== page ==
For me, the program is an opportunity to become a more globally aware individual while simultaneously making my home and school a welcoming place for international students.

OU Student, Aspiring Ambassador Invited to Speak to Atlanta International Students

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Anwaar Abu Shugair ’16

Every year the Atlanta Ministry for International Students hosts a welcome reception for international students who are studying in Atlanta. This fall’s 36th annual reception was held at Spelman College and Oglethorpe’s own Anwaar Abu Shugair ’16, a native of Jordan, was invited to address the hundreds of students who are making Atlanta universities their temporary homes this year.

The reception is open to all international students in Atlanta, making it a massive gathering of cultures where everyone can mingle, eat international foods, enjoy a performance by the Atlanta Opera, and meet “amigo families”—American families who open their homes to international students during the holidays. Anwaar was a part of the delegation welcoming the students to the U.S. and Atlanta.

amisEstablished in 1978 by local churches and the Presbytery of Greater Atlanta, AMIS was created to encourage connections between Atlanta natives and international students to make their stay as comfortable and memorable as possible. Anwaar, who was a part of the program as a new international student last year, says that it had helped her to integrate into the American culture, which is drastically different from her own, she says. Anwaar especially enjoyed “getting to eat the turkey and pies on Thanksgiving” surrounded by new friends. As a result, she found it easy to feel comfortable in America and she quickly settled in and made a home of Atlanta and Oglethorpe.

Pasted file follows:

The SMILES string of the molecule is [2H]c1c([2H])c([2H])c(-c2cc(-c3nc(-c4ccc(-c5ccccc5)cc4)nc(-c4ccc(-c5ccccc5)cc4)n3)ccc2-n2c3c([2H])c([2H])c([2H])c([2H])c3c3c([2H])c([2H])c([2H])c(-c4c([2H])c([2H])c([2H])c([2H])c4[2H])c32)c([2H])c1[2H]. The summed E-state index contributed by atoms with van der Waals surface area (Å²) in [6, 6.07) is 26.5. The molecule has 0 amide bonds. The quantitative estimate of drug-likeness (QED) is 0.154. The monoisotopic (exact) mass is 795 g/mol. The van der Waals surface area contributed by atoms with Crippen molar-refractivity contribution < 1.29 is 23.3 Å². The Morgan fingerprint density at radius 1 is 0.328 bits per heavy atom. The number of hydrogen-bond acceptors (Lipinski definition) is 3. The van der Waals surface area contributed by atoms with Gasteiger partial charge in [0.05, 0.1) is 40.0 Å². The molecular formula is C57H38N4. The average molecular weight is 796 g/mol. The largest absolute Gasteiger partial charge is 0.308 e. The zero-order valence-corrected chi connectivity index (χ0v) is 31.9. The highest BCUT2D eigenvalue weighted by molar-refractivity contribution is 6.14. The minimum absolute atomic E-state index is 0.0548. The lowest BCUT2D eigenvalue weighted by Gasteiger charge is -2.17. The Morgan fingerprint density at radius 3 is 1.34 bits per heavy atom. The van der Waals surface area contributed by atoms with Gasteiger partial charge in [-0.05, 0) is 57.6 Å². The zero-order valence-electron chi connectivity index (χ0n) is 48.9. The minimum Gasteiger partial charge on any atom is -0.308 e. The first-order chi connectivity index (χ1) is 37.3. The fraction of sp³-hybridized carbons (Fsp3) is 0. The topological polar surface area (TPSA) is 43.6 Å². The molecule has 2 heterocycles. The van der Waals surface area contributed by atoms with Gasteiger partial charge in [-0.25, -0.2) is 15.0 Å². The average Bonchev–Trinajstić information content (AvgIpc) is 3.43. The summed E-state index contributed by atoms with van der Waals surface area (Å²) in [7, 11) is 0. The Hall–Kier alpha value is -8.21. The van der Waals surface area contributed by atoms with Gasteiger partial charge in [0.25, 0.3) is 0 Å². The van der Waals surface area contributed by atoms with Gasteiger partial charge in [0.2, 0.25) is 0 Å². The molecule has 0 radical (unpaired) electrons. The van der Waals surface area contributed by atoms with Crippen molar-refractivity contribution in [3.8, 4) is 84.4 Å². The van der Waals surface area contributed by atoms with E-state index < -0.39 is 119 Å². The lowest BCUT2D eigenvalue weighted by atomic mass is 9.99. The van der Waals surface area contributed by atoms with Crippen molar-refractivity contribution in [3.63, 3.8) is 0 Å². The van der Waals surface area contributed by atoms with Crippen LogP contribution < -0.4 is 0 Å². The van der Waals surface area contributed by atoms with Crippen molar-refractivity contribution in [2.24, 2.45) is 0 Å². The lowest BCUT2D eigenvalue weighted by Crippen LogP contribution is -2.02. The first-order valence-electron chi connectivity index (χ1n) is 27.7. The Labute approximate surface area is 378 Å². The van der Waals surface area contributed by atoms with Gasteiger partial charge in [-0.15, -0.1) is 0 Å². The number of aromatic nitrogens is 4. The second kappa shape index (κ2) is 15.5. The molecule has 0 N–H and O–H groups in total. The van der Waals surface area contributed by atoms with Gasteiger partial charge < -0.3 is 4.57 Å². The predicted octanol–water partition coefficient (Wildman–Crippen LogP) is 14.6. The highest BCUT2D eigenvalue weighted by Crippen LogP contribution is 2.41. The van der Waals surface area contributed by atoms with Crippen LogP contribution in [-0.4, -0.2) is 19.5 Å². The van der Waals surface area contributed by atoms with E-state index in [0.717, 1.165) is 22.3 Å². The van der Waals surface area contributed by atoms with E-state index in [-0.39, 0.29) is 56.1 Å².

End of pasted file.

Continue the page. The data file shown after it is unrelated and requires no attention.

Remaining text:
Anwaar knew Oglethorpe would be the right place for her ever since she first started reviewing her options for universities with her school advisor in Jordan. Her high school, King’s Academy, promoted mastery of both English and Arabic, global citizenship, and boasts a world class liberal arts curriculum. This perfectly prepared her for an institution like Oglethorpe, which is rich in cultural life and the liberal arts. The size and the ratio of students to faculty here ensured her that she would not feel overwhelmed by being suddenly surrounded by thousands of students in a new country, and the curriculum was perfect for her career aspirations.

Anwaar is double majoring in Politics and Economics, and hopes to earn a master’s degree in the U.S. before returning to Jordan to possibly complete a PhD program there. One day she would like to be a diplomat, perhaps even the Jordanian ambassador to the U.S. She is already accumulating ambassadorial experience here at Oglethorpe through working in the Office of Admission and in the Academic Success Center as a tutor.

OU Volleyball Team Serving Up “Dig Pink” Breast Cancer Fundraiser